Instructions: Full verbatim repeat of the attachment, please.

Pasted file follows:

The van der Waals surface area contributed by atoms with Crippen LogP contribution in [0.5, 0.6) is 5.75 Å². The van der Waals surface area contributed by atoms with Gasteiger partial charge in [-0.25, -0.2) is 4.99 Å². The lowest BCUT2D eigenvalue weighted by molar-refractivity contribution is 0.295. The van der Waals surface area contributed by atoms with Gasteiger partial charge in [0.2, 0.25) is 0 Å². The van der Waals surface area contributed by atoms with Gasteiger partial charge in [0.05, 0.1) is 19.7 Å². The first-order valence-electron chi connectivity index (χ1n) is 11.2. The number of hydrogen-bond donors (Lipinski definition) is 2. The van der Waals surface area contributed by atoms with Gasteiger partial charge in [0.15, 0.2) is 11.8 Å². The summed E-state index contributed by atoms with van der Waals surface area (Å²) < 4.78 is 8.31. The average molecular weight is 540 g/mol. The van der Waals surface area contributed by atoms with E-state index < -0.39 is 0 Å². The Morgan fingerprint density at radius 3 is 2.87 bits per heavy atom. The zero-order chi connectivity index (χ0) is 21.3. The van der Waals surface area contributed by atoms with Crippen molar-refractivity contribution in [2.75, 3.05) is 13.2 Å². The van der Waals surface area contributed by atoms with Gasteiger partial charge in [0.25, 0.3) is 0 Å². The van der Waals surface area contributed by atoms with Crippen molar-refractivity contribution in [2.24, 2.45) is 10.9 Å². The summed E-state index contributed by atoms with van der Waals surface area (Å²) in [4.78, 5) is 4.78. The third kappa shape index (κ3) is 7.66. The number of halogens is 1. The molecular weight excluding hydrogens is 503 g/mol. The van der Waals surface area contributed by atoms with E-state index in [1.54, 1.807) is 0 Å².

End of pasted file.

The van der Waals surface area contributed by atoms with Crippen LogP contribution in [0.5, 0.6) is 5.75 Å². The van der Waals surface area contributed by atoms with Gasteiger partial charge in [-0.25, -0.2) is 4.99 Å². The lowest BCUT2D eigenvalue weighted by molar-refractivity contribution is 0.295. The van der Waals surface area contributed by atoms with Gasteiger partial charge in [0.2, 0.25) is 0 Å². The van der Waals surface area contributed by atoms with Gasteiger partial charge in [0.05, 0.1) is 19.7 Å². The first-order valence-electron chi connectivity index (χ1n) is 11.2. The number of hydrogen-bond donors (Lipinski definition) is 2. The van der Waals surface area contributed by atoms with Gasteiger partial charge in [0.15, 0.2) is 11.8 Å². The summed E-state index contributed by atoms with van der Waals surface area (Å²) < 4.78 is 8.31. The average molecular weight is 540 g/mol. The van der Waals surface area contributed by atoms with E-state index < -0.39 is 0 Å². The Morgan fingerprint density at radius 3 is 2.87 bits per heavy atom. The zero-order chi connectivity index (χ0) is 21.3. The van der Waals surface area contributed by atoms with Crippen molar-refractivity contribution in [2.75, 3.05) is 13.2 Å². The van der Waals surface area contributed by atoms with Gasteiger partial charge in [0.25, 0.3) is 0 Å². The van der Waals surface area contributed by atoms with Crippen molar-refractivity contribution in [2.24, 2.45) is 10.9 Å². The summed E-state index contributed by atoms with van der Waals surface area (Å²) in [4.78, 5) is 4.78. The third kappa shape index (κ3) is 7.66. The number of halogens is 1. The molecular weight excluding hydrogens is 503 g/mol. The van der Waals surface area contributed by atoms with E-state index in [1.54, 1.807) is 0 Å².